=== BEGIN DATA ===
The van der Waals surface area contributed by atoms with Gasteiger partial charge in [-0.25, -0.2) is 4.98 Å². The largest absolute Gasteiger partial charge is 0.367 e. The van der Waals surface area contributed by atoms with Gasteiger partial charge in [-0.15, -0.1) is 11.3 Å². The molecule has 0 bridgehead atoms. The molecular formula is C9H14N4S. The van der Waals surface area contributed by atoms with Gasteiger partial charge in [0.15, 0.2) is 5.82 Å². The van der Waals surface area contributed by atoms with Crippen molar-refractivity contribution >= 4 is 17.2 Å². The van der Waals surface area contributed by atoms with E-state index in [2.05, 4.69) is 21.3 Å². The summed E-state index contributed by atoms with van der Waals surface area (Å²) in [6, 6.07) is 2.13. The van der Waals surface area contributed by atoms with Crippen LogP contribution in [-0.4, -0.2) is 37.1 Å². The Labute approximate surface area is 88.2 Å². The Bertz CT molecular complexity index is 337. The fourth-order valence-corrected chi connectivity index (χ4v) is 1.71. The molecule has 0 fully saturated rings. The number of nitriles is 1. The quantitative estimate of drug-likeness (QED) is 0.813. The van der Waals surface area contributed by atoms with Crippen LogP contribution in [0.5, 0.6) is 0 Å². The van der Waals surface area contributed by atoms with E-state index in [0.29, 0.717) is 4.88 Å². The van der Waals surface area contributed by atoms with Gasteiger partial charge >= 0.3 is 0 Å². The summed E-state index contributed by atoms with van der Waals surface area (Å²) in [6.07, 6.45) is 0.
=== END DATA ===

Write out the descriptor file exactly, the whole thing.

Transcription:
The van der Waals surface area contributed by atoms with Gasteiger partial charge in [-0.25, -0.2) is 4.98 Å². The largest absolute Gasteiger partial charge is 0.367 e. The van der Waals surface area contributed by atoms with Gasteiger partial charge in [-0.15, -0.1) is 11.3 Å². The molecule has 0 bridgehead atoms. The molecular formula is C9H14N4S. The van der Waals surface area contributed by atoms with Gasteiger partial charge in [0.15, 0.2) is 5.82 Å². The van der Waals surface area contributed by atoms with Crippen molar-refractivity contribution >= 4 is 17.2 Å². The van der Waals surface area contributed by atoms with E-state index in [2.05, 4.69) is 21.3 Å². The summed E-state index contributed by atoms with van der Waals surface area (Å²) in [6, 6.07) is 2.13. The van der Waals surface area contributed by atoms with Crippen LogP contribution in [-0.4, -0.2) is 37.1 Å². The Labute approximate surface area is 88.2 Å². The Bertz CT molecular complexity index is 337. The fourth-order valence-corrected chi connectivity index (χ4v) is 1.71. The molecule has 0 fully saturated rings. The number of nitriles is 1. The quantitative estimate of drug-likeness (QED) is 0.813. The van der Waals surface area contributed by atoms with Crippen LogP contribution in [0.5, 0.6) is 0 Å². The van der Waals surface area contributed by atoms with E-state index in [0.29, 0.717) is 4.88 Å². The van der Waals surface area contributed by atoms with Gasteiger partial charge >= 0.3 is 0 Å². The summed E-state index contributed by atoms with van der Waals surface area (Å²) in [6.07, 6.45) is 0.